“One year ago today, New York took a huge leap forward in our continuing efforts to make roadways safer by becoming one of 36 states in the nation with special child endangerment laws that impose tougher sanctions on individuals who place a child passenger at risk while driving under the influence of alcohol or drugs. Since the Child Passenger Protection Act – also known as Leandra’s Law – took effect on December 18, 2009, more than 661 individuals across the State have been arrested on a felony driving while intoxicated charge as a result of having a child under the age of 16 in the vehicle.
“The law’s ignition interlock provision, which took effect August 15, addresses both the punishment and deterrence goals of the Child Passenger Protection Act by requiring anyone convicted of a misdemeanor or felony drunk driving charge – regardless of whether a child was in the vehicle at the time – to install the interlock devices in their vehicles. Ignition interlocks are a burden and an expense to drivers who choose to drive drunk and they are effective. Studies have shown that interlocks can decrease repeat offenses by 64 percent. And, less than 10 percent of drivers ordered to install the devices attempt to circumvent them.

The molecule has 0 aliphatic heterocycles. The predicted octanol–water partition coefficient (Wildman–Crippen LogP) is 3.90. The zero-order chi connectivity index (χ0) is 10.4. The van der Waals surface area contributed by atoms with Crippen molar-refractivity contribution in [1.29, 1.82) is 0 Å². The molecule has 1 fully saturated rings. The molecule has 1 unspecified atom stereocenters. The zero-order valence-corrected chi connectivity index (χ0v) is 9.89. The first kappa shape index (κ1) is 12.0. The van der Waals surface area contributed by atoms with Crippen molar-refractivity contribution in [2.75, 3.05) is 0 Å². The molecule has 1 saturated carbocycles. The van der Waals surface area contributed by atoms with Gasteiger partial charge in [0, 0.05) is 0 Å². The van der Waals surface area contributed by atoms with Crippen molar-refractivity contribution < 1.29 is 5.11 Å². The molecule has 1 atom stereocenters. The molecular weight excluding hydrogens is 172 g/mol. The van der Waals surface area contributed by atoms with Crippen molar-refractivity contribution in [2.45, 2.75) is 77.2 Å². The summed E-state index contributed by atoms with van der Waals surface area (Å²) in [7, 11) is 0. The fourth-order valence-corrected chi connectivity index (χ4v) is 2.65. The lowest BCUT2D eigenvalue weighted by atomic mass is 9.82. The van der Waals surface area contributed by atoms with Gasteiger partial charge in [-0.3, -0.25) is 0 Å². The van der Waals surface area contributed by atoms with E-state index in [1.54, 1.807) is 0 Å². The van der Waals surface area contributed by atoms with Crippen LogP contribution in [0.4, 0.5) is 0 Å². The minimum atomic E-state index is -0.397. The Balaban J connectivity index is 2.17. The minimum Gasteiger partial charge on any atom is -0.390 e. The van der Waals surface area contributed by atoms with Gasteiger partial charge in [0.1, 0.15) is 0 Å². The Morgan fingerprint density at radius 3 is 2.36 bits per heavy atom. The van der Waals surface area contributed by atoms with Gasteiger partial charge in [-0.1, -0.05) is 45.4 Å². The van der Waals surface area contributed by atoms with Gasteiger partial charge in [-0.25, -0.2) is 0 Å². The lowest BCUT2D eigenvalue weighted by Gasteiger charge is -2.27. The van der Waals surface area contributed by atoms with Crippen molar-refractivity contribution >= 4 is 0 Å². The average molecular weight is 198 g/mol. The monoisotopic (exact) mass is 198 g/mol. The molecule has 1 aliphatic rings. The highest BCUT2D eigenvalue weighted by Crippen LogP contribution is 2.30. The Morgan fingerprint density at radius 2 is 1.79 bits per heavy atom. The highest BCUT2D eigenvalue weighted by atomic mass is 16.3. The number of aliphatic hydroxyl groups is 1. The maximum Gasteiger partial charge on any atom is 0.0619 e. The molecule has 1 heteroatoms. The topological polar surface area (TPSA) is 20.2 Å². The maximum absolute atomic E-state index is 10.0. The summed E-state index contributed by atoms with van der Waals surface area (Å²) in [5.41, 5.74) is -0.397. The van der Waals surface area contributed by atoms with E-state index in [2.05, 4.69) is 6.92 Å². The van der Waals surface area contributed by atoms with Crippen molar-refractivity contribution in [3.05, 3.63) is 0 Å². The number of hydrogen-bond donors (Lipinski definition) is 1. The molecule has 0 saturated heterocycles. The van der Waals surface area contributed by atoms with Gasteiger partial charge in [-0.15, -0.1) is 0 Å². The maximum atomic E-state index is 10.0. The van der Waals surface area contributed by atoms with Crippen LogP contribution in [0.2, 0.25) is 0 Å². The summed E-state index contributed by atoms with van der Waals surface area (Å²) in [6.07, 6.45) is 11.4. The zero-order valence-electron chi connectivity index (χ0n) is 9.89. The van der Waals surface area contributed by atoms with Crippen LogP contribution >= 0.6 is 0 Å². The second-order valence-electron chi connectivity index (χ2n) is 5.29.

“I commend members of the State’s law enforcement community for their enforcement of this important law because every passenger, and certainly every child, deserves a sober driver. All drivers should expect nothing less than sober drivers ahead of them, behind them, and in the oncoming lane of traffic. As we celebrate the holiday season, I urge all New York's drivers to give their passengers – and their fellow drivers on the road – the gift of a designated driver every time they get behind the wheel.”